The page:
The Canadian Committee had decreed that District Managers should call and check on the welfare of all pensioners in their districts.
There were only two in my area, both residing in Prince Albert and I had already written them, making appointments.
Mary J. Galbraith, the widow of post manager William Galbraith who died in 1925, was living en pension in the McKay Hotel. As this was also my stopping place in town, I had already noticed the tall, dignified old Lady on several occasions but I didn't know who she was. Very slim and erect with a pile of white hair done in a bygone fashion, she was always dressed in dark, ankle-length dresses and wore a white lace scarf around her shoulders. She received me graciously, almost regally, and during lunch assured me that she was in good financial circumstances. She asked me to thank the Company for their continuing interest in her well-being. Eventually, she moved to the west coast and died there at the ripe old age of 106.
That evening I called on Mr and Mrs Angus McKay (left in photo with John Diefenbaker in Prince Albert, 1951). Angus was the fourth generation McKay to work in the Company's service. The first was John McKay, who came out from Scotland as an apprentice in 1790. For many years he was in charge of Brandon House and died there in 1810.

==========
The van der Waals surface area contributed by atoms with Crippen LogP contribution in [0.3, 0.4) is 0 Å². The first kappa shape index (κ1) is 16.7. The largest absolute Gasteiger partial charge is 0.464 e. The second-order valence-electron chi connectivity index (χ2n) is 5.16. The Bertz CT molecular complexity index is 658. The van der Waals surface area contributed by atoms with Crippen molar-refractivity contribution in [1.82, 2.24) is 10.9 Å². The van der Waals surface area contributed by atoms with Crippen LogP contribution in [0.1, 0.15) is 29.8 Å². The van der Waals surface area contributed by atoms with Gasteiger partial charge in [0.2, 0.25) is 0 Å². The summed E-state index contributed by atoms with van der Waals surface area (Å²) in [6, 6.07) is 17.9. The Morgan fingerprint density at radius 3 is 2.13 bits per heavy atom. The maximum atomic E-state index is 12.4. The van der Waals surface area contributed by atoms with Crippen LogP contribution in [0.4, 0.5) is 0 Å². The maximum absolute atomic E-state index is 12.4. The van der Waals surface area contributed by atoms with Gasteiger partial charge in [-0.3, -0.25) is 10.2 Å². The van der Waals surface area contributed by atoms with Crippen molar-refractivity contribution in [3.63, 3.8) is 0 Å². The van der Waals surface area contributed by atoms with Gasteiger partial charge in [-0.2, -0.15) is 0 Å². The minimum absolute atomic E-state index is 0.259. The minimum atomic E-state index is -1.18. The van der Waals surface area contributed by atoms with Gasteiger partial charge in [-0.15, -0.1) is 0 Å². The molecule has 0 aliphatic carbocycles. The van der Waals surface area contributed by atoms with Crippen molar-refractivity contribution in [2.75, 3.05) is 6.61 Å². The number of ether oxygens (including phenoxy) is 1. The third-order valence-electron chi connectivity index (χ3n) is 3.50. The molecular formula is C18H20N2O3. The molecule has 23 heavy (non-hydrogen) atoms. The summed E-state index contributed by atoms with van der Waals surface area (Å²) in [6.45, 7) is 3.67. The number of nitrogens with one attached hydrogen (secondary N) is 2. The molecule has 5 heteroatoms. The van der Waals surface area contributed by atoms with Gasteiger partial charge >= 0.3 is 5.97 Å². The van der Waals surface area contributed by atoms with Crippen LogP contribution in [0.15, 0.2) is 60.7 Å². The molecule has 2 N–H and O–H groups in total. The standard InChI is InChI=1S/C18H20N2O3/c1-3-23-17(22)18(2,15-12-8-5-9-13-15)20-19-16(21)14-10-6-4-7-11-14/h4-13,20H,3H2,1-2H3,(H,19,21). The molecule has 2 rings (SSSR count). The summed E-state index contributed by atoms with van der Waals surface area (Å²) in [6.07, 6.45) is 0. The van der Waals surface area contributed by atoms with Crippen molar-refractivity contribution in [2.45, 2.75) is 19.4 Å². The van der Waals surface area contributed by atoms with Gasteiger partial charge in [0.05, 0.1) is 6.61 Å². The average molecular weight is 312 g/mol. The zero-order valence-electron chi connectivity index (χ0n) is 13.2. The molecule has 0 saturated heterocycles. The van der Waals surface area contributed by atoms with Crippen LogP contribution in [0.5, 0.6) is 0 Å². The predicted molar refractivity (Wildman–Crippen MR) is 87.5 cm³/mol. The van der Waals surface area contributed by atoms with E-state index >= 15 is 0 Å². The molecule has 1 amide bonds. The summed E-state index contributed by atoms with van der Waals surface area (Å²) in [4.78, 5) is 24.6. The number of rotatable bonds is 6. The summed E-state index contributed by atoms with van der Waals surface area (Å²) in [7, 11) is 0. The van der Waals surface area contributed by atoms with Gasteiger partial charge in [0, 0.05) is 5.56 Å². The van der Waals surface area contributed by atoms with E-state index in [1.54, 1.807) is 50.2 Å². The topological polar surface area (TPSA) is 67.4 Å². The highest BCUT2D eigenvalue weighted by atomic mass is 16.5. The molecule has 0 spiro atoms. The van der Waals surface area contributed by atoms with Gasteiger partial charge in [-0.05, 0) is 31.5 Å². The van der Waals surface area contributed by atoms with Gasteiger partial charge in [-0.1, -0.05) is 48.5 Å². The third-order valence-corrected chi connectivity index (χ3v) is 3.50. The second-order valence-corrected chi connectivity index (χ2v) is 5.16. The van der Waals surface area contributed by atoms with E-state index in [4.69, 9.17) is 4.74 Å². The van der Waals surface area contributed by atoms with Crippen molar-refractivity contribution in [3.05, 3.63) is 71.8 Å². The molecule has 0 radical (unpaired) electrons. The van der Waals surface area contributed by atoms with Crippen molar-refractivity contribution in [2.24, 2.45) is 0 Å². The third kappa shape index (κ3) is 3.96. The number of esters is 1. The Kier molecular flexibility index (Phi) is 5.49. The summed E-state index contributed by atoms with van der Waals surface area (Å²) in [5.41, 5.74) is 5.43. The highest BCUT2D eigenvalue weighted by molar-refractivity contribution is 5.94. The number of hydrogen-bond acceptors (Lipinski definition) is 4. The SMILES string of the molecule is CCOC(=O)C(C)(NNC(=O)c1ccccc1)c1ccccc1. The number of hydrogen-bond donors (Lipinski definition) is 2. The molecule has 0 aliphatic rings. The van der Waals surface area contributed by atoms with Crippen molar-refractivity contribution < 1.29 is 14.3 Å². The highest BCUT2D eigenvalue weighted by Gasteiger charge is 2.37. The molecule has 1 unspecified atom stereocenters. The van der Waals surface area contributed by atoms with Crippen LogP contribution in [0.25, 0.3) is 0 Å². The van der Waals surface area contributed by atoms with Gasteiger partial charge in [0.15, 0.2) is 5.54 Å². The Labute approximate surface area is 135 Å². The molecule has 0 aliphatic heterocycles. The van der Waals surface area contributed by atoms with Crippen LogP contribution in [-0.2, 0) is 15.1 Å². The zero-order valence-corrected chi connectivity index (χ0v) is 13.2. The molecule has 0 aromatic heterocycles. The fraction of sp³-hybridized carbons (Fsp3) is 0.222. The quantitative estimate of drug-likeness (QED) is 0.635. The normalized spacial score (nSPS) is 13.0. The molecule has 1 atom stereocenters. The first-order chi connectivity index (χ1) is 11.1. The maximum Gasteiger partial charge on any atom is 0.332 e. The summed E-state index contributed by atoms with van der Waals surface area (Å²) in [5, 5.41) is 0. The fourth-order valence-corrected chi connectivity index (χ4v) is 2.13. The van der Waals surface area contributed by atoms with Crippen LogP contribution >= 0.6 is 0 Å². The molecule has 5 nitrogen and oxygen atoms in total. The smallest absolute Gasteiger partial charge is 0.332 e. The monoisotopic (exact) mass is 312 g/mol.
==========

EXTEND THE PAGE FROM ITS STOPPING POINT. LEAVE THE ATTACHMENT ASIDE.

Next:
His son, John Richards McKay, continued the tradition of working for the Company and married Harriet Ballenden, daughter of Chief Factor John Ballenden. Their son, William McKay, was born in 1818, either at Beaver Creek Post or at Brandon House. In 1837 at the age of 19, William entered the Company's ranks as a York boat middleman and later as a cooper in the Swan River district. For a time he was an interpreter (1846-50) at Fort Pelly and from 1850-54 was postmaster there. In the years 1854-58, he was in charge of Egg Lake, Touchwood Hills and Cree Camp; from 1858-79 he was at Fort Ellice where he was appointed Chief Trader in 1865; Fort Pitt in Saskatchewan district from 1873-1883 and in 1882 he took charge of Edmonton district during Chief Factor Richard Hardisty's leave of absence. This was truly a remarkable career for a man who started as a middleman in a York boat. He died in Edmonton on Christmas Day 1883, leaving a wife of 37 years, Mary Cook, eight sons and two daughters.